Monday, July 4, 2016


In a perpetual party-hearty world of desperate iconoclastic conformity, where so many seem in the grip of an intellectual poverty draped in the Bible and the American flag, we come to the fourth of July in this year of mock-fear and silicone-implant trembling, and find ourselves squarely in that darkling plain where the old, otherworldly poet is supposed to intervene before the pure products of America go crazy.

And, man oh man, does all of that strung-out syntax bring us crashing back to Dick Allen, who contains more multitudes than William Carlos Williams' siren call or a universe full of Whitman's samplers--a man who discovered, like our outgoing president, that backlash is more powerful, more relentless, more festering than any force in the dark heart of white America.

Dick Allen did not bear his burdens with grace while he was playing baseball, and that--and the impact of the backlash that imprinted itself on his brilliant but mercurial career--is why he remains an outsider to this day, both in terms of the world at large and in the tiny circle of faux-meritocracy that we clench our throats to call the Baseball Hall of Fame.

Baseball had the healing moment for the 1960s--that frenetic and foul decade that continues to split the country into shards of hate--in its hands for many, many years. It had a chance for one of the great symbolic moments in its history, simply waiting for--no, not inspiration, but mere common sense. It had two players who represented the polarities of the 1960s, the frenzy and the frustration from all sides, the warp and the woof in that tensed canvas of a history that so many have since taken in vain.

Those two men? Ron Santo and Dick Allen. Opposed forces in all senses--Santo, a white working-class diabetic with a quick temper  and what was characterized by several teammates as a chip on his shoulder; Allen, a deceptively fragile behemoth who would not bow to the desperate plantation mentality that washed over baseball like a bad smell exactly during the years he was active in the big leagues.

The game didn't come easily for Santo--while he was a difficult, daunting personality, he was driven to succeed and arguably overworked himself into a premature exit--one of the reasons that it took so long for him to finally be inducted into the Hall of Fame. Allen, by contrast, made what he did at the plate look easy: he was so good at it, despite imperfect eyesight, that he knew he didn't need to go through what he considered to be the needless rigors of spring training, or pre-game hitting practice. He knew how to marshal his talents, and he kept everyone away from them. Santo kept everyone away by being the most belligerent obsessive-compulsive on any diamond that he inhabited.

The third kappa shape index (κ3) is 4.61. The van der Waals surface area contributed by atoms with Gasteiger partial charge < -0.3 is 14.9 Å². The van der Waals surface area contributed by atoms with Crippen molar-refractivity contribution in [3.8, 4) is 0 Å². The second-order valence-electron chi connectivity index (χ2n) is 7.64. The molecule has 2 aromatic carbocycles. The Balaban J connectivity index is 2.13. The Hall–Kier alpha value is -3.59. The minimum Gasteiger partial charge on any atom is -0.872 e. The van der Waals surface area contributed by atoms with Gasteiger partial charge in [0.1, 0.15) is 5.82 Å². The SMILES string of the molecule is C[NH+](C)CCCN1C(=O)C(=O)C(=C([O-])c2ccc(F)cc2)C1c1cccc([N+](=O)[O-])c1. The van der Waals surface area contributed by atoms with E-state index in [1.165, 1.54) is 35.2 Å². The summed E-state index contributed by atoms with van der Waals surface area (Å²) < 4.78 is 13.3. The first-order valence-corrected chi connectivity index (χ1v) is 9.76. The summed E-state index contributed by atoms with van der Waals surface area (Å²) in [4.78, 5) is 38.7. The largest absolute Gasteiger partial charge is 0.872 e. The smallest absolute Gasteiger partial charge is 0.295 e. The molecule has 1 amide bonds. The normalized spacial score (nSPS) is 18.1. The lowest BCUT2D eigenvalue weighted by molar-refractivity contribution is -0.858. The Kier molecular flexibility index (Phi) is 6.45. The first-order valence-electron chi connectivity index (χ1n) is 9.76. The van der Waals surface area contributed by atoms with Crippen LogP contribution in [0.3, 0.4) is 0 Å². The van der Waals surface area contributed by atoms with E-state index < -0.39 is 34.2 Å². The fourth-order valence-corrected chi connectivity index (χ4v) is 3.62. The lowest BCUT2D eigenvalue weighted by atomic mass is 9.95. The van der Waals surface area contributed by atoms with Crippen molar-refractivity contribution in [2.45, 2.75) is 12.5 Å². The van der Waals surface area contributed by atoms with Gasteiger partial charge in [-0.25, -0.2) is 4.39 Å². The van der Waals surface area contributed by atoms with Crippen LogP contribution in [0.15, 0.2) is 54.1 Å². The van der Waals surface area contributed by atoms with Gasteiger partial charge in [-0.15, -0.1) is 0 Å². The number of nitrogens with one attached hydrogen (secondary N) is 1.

Despite these issues, both men deserved a spot in Cooperstown. But baseball dragged its feet. Bill James didn't help when he turned into a mendacious, muckraking moralizer about Allen in his fascinatingly fetid The Politics of Glory. Yes, Bill, you will forever be a lugnut for the cruel and all-too-usual punishment that you let loose on Allen in the closing pages of a book that desperately needed a machete-wielding editor to save us from all that moralizing. It only made it more rancid that your publisher draped the first edition of the book in red, white and blue bunting, clearly inspiring you to later make some of the most ill-advised and insipid interpretations of the Warren Court this side of Glenn Beck in Popular Crime.

Had those words been tempered with mercy and an actual understanding of what was happening in the 60s and 70s, they could have led to the healing event that baseball needed and will never get--the seemingly unimaginable embrace of the Silent Majority and the "Black Maudit." Santo, wheeled onto the dais to give a tear-stained speech about his love of the game and the value of forgiving one's enemies, particularly oneself; Allen, striding with a gingerly grace, admitting that he'd hoped for the honor despite his pose of unwavering indifference and resignation, turning to Santo and saying to him, "Look, Ron, this time we really are teammates...and God bless you."